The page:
In a world that's constantly changing and growing, there is one thing you can have total control over: organizing your work.
A well organized document is sign of a winning product.
For this reason, after our tutorial post on bulleted lists, let's find out how to create an InDesign numbered list. After all, what's better than a list to organize your document?
How do you go about creating an InDesign numbered list?
The process is not much different from what we saw in the previous post on bullet points.
Again our list can be created in two ways:
- Using local formatting
- Using InDesign paragraph styles
I, as some of you may know, prefer the use of paragraph (and character) styles rather than the use of local formatting.
Styles allow you to have consistency within your document. Plus, they save you a lot of time if you need to go back to your document and edit your work at a later time.
In this article, however, I will show you both ways of creating the InDesign numbered list.
Why choose a numbered list instead of a bulleted list?
Numbered lists can be used in the same way as bulleted lists are used. But the InDesign numbered list has one special feature that makes it stand out.
Using a numbered list, you can create chapters and sub-chapters in your document that rely on automated numbering.
Click on the links to jump to each section:
- Create an InDesign numbered list with local formatting
- Create an InDesign numbered list with styles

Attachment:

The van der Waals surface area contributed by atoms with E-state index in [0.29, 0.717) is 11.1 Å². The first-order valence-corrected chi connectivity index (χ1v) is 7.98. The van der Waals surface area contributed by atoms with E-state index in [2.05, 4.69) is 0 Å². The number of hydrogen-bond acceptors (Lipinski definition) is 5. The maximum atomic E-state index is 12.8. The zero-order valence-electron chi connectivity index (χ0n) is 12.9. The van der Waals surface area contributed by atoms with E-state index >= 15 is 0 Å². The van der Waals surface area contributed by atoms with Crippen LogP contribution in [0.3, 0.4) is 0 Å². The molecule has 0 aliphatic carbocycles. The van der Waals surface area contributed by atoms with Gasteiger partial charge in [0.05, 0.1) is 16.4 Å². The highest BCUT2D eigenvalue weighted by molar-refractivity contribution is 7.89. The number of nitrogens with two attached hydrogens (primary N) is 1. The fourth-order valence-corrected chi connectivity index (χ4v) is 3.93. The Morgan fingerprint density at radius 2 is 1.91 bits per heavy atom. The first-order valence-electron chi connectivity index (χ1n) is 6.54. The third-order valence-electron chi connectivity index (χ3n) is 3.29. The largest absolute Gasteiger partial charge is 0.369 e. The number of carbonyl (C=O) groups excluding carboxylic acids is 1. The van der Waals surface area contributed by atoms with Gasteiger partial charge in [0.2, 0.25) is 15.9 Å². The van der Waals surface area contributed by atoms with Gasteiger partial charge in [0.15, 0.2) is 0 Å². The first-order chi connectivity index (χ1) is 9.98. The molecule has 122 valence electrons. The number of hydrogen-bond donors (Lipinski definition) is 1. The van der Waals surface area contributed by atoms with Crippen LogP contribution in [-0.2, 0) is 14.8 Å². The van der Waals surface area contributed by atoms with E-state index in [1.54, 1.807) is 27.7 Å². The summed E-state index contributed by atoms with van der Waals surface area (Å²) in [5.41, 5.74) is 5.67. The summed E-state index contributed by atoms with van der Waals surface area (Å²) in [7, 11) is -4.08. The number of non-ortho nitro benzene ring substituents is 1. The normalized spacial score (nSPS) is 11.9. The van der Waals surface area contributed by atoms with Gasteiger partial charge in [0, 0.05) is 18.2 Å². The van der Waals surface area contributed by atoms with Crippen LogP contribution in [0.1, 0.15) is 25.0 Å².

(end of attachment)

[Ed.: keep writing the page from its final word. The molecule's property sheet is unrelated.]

- Chapters and sub-chapters with automated numbering
In this section I will show you how to create an InDesign numbered list without using styles. We will see, in order how to:
- Turn text into a numbered list.
- Change the indentation value for the numbers.
- Change the numbering style.
Transform the text into a numbered list
- Select the text you want to transform into a list.
- Now turn your attention to the control bar at the top. Make sure that the icon on the left with the paragraph symbol is active, if it isn't, click on it.
- Click on the numbered list symbol to turn the text into a list.
Change the indentation value of the numbers
Now that you've turned the text into a list, you need to set the distance between the numbers and the text.
- Keep your selection on the numbered text.
- Change the values on the control bar (as pictured below).
- The first value at the top (A) indicates how far the text should fall within the margins of the text box that contains it (in the example the space is indicated in millimeters).
- The second value below (B) indicates how far the number is from where the text begins (that's why the value in this case is negative).
Change the numbering style
- Keep your selection on the numbered list. At the far left of the control bar at the top, inside the tools dedicated to the paragraph, click on the icon with three vertical lines.
- Click on the option
Bullets and Numbering ....
- In the panel that opens you will find the section
- Here you can change the format (numbers, letters, Roman numerals, etc.), by clicking on the
Formatoption and selecting the one you prefer.[image]
You will see that the instructions we have just seen above will come in handy in this second part.
Finally let's talk about paragraph styles.
There are two ways to create numbered lists using styles:
- Using the
Redefine styleoption (after setting the list as we saw in the part above).
- Using the
Bullets and Numberingtab.
Use the Redefine style option
This option is also useful for saving any style settings you have given locally to the text.
In my document, before changing the style of the numbered list, I had already assigned a paragraph style to the numbered list called